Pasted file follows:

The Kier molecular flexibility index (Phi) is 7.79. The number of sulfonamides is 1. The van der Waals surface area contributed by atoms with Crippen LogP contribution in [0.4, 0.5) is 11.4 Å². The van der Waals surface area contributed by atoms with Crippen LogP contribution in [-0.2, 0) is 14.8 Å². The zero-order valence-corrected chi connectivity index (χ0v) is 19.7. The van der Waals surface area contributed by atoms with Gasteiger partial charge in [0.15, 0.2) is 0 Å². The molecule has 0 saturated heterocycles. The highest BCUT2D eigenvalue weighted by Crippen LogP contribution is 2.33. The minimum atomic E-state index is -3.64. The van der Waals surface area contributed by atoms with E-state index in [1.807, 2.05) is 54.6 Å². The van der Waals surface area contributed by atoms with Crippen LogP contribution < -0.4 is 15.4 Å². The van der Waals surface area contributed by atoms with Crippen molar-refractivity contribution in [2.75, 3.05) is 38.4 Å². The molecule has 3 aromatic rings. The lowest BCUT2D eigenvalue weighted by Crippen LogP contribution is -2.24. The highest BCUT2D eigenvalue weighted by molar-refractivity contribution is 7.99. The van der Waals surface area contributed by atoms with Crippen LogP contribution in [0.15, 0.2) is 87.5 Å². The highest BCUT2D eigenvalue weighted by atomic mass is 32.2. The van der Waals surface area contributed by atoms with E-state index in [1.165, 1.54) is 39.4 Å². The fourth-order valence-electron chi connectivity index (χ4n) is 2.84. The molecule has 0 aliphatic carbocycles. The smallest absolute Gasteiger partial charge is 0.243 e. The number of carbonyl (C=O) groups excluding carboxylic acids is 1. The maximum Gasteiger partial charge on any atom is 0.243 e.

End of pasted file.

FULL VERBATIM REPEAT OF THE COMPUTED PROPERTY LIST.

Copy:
The Kier molecular flexibility index (Phi) is 7.79. The number of sulfonamides is 1. The van der Waals surface area contributed by atoms with Crippen LogP contribution in [0.4, 0.5) is 11.4 Å². The van der Waals surface area contributed by atoms with Crippen LogP contribution in [-0.2, 0) is 14.8 Å². The zero-order valence-corrected chi connectivity index (χ0v) is 19.7. The van der Waals surface area contributed by atoms with Gasteiger partial charge in [0.15, 0.2) is 0 Å². The molecule has 0 saturated heterocycles. The highest BCUT2D eigenvalue weighted by Crippen LogP contribution is 2.33. The minimum atomic E-state index is -3.64. The van der Waals surface area contributed by atoms with E-state index in [1.807, 2.05) is 54.6 Å². The van der Waals surface area contributed by atoms with Crippen LogP contribution < -0.4 is 15.4 Å². The van der Waals surface area contributed by atoms with Crippen molar-refractivity contribution in [2.75, 3.05) is 38.4 Å². The molecule has 3 aromatic rings. The lowest BCUT2D eigenvalue weighted by Crippen LogP contribution is -2.24. The highest BCUT2D eigenvalue weighted by molar-refractivity contribution is 7.99. The van der Waals surface area contributed by atoms with Crippen LogP contribution in [0.15, 0.2) is 87.5 Å². The highest BCUT2D eigenvalue weighted by atomic mass is 32.2. The van der Waals surface area contributed by atoms with E-state index in [1.165, 1.54) is 39.4 Å². The fourth-order valence-electron chi connectivity index (χ4n) is 2.84. The molecule has 0 aliphatic carbocycles. The smallest absolute Gasteiger partial charge is 0.243 e. The number of carbonyl (C=O) groups excluding carboxylic acids is 1. The maximum Gasteiger partial charge on any atom is 0.243 e.